With the arrival of the 18-plate likely to inspire motorists into car dealerships – whether buying new or used cars – credit information provider Equifax is urging consumers to check they are credit-ready before applying for finance to fund their new set of wheels.
Whilst new car sales are down year on year, the use of finance to purchase a used vehicle remains very popular. Figures released by the Finance & Leasing Association (FLA) earlier this month revealed that the point of sale (POS) consumer used car finance market saw growth of 8% by value in December from the previous month, and 3% by volume. And in 2017 as a whole, new business for used car finance grew 12% by value and 6% by volume.
Traditionally, the March plate change sees a spike in consumers looking for car finance, as they look to upgrade their vehicle for something newer. And with a range of finance options available, Equifax believes it’s important car buyers think about their total budget – not just for the purchase but for the ongoing running of the vehicle. It also urges car buyers to look at their credit status because finance companies will want to know how likely they are to repay the loan.
“Lenders will look at an individual’s credit report to prove the identity of an applicant and to see how they’ve repaid past loans,” explains Lisa Hardstaff, credit information expert at Equifax. “Any missed payments or defaults might mean that an individual is less likely to repay a loan, which could affect their ability to get the best car finance deal.
“Anyone looking to buy a car on finance should make sure that all of their existing credit commitments are up to date. They should also close any old accounts to ensure they don’t seem over-reliant on credit. By looking at their credit report in advance, car buyers can also take steps to improve their credit score.
“It’s worth considering the cost of running and maintaining a car, as well as the fees and interest on the finance before committing. By checking their credit report, individuals can assess their financial status and update any missing information before making an application.
“If you are refused credit for a car, then check your credit report to address any outstanding issues. Make sure you are registered on the electoral roll, so that lenders can verify your identity, and pay off outstanding debts where possible. If you have missed payments, defaulted on payments or even have County Court Judgments (CCJs) on your report, it may take a while for your credit history to improve.
“Our credit report checklist can help car buyers avoid disappointment by getting them credit ready to enjoy the best deals on car finance at any time of year.”
The Equifax Credit Information Check List
1. Check your credit report
Apply for a copy of your credit report as early as six months before you start making new applications for credit. This will allow you to review your report to ensure it is accurate and up-to-date.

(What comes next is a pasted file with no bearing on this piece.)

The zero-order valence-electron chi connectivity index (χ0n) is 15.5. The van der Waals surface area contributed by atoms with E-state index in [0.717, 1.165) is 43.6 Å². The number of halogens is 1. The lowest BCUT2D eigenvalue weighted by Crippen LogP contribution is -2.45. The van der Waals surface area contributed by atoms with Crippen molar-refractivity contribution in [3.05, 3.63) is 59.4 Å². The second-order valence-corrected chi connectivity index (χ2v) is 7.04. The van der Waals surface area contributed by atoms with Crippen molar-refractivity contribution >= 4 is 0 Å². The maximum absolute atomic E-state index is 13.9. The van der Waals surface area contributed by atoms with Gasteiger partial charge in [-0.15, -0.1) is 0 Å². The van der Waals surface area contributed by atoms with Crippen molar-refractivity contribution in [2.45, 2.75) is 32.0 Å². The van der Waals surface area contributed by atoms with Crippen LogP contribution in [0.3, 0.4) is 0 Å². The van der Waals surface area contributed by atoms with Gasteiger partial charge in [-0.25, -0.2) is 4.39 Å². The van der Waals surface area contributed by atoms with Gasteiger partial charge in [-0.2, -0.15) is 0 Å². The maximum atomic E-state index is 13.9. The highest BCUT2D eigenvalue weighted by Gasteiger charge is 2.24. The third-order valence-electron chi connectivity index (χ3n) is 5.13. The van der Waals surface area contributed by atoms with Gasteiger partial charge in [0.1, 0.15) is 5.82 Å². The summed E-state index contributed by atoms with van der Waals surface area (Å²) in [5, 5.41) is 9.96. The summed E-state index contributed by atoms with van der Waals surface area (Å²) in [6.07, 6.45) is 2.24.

2. Do you have a credit history?
Lenders typically look at your credit history when making a decision on your application. If you already have a history of meeting your financial obligations, including repaying credit cards, loans or credit accounts and service contracts, lenders can use this to decide whether to approve your application. If you don’t have much credit history you could consider taking out small amounts of credit in order to demonstrate your ability to responsibly manage credit and repay debts. If you decide to do this, ensure the full balance is paid off each month to avoid being charged interest.
3. Are you registered?
The electoral roll is used by many companies for identity verification purposes in order to combat identity fraud. It is important, therefore, that you are registered on the electoral roll at your current address.
4. Correcting errors
If there’s a mistake on your credit report in relation to a specific account, contact the lender or service company it relates to and ask for the error to be corrected. If you’re unsure which company to contact, you can contact the credit reference agency concerned and they can raise this with the lender or service company on your behalf. In most cases the correction will appear on your credit report within 28 days.
5. The right to explain
You can also add a ‘notice of correction’ to explain any items on your report, such as missed payments, which may have occurred due to life changes such as losing your job. The ‘notice of correction’ will only be recorded with the Credit Reference Agency (CRA) you provide it to and will stay on your credit file indefinitely. The lender will see it when considering an application.
6. Individual Voluntary Arrangement (IVA) and County Court Judgment (CCJ)
If you are declared bankrupt or take out an IVA, it could impact your ability to gain access to credit during that period. If you’ve had a CCJ and it is now settled make sure the settlement is recorded on your credit file. If not, contact the court to get confirmation details and inform the credit reference agencies. These records will stay on your credit report for six years.
7. Managing existing credit agreements
Try to pay more than just the monthly minimum on credit agreements and, where possible, keep credit balances low. Settle debts, such as personal loans or hire purchase agreements in full. This demonstrates your ability to repay debts. Missed payments may make lenders think you’re already struggling with debt.
8. Have you got cards you’re not using?
Lenders will often look at the total amount of unutilised credit available to an individual and consider this when making a lending decision.
9. Don’t apply for credit too regularly
Avoid multiple applications in a short space of time. Each credit application logs a search on your credit file. Too many could appear as if you already have too many commitments.